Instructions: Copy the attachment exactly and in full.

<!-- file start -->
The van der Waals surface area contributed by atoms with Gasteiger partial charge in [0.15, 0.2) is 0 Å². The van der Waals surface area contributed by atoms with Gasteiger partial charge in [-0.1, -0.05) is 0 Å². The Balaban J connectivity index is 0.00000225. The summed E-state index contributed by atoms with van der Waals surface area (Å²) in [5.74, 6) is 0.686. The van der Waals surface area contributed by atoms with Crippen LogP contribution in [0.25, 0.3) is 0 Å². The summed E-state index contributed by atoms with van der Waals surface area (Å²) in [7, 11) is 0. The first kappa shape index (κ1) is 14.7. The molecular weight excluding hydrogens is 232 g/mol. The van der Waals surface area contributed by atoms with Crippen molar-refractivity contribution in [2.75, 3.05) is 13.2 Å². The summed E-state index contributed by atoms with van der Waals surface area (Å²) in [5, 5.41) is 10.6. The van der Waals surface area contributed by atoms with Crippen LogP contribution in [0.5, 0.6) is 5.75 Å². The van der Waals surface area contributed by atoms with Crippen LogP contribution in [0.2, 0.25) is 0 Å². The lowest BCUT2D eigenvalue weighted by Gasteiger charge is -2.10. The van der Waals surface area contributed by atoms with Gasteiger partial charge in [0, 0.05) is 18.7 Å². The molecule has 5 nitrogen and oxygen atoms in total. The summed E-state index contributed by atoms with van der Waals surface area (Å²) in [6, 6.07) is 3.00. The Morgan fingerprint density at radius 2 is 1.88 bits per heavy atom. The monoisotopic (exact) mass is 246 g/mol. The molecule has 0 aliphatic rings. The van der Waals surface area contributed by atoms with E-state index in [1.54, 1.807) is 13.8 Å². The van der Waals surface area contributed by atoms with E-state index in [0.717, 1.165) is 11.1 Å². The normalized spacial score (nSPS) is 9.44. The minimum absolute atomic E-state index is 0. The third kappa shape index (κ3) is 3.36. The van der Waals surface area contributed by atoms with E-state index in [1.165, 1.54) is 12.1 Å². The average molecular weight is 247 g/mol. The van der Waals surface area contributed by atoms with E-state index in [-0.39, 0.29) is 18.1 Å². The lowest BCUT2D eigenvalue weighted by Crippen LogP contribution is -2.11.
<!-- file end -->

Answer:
The van der Waals surface area contributed by atoms with Gasteiger partial charge in [0.15, 0.2) is 0 Å². The van der Waals surface area contributed by atoms with Gasteiger partial charge in [-0.1, -0.05) is 0 Å². The Balaban J connectivity index is 0.00000225. The summed E-state index contributed by atoms with van der Waals surface area (Å²) in [5.74, 6) is 0.686. The van der Waals surface area contributed by atoms with Crippen LogP contribution in [0.25, 0.3) is 0 Å². The summed E-state index contributed by atoms with van der Waals surface area (Å²) in [7, 11) is 0. The first kappa shape index (κ1) is 14.7. The molecular weight excluding hydrogens is 232 g/mol. The van der Waals surface area contributed by atoms with Crippen molar-refractivity contribution in [2.75, 3.05) is 13.2 Å². The summed E-state index contributed by atoms with van der Waals surface area (Å²) in [5, 5.41) is 10.6. The van der Waals surface area contributed by atoms with Crippen LogP contribution in [0.5, 0.6) is 5.75 Å². The van der Waals surface area contributed by atoms with Crippen LogP contribution in [0.2, 0.25) is 0 Å². The lowest BCUT2D eigenvalue weighted by Gasteiger charge is -2.10. The van der Waals surface area contributed by atoms with Gasteiger partial charge in [0, 0.05) is 18.7 Å². The molecule has 5 nitrogen and oxygen atoms in total. The summed E-state index contributed by atoms with van der Waals surface area (Å²) in [6, 6.07) is 3.00. The Morgan fingerprint density at radius 2 is 1.88 bits per heavy atom. The monoisotopic (exact) mass is 246 g/mol. The molecule has 0 aliphatic rings. The van der Waals surface area contributed by atoms with E-state index in [1.54, 1.807) is 13.8 Å². The van der Waals surface area contributed by atoms with E-state index in [0.717, 1.165) is 11.1 Å². The normalized spacial score (nSPS) is 9.44. The minimum absolute atomic E-state index is 0. The third kappa shape index (κ3) is 3.36. The van der Waals surface area contributed by atoms with E-state index in [1.165, 1.54) is 12.1 Å². The average molecular weight is 247 g/mol. The van der Waals surface area contributed by atoms with E-state index in [-0.39, 0.29) is 18.1 Å². The lowest BCUT2D eigenvalue weighted by Crippen LogP contribution is -2.11.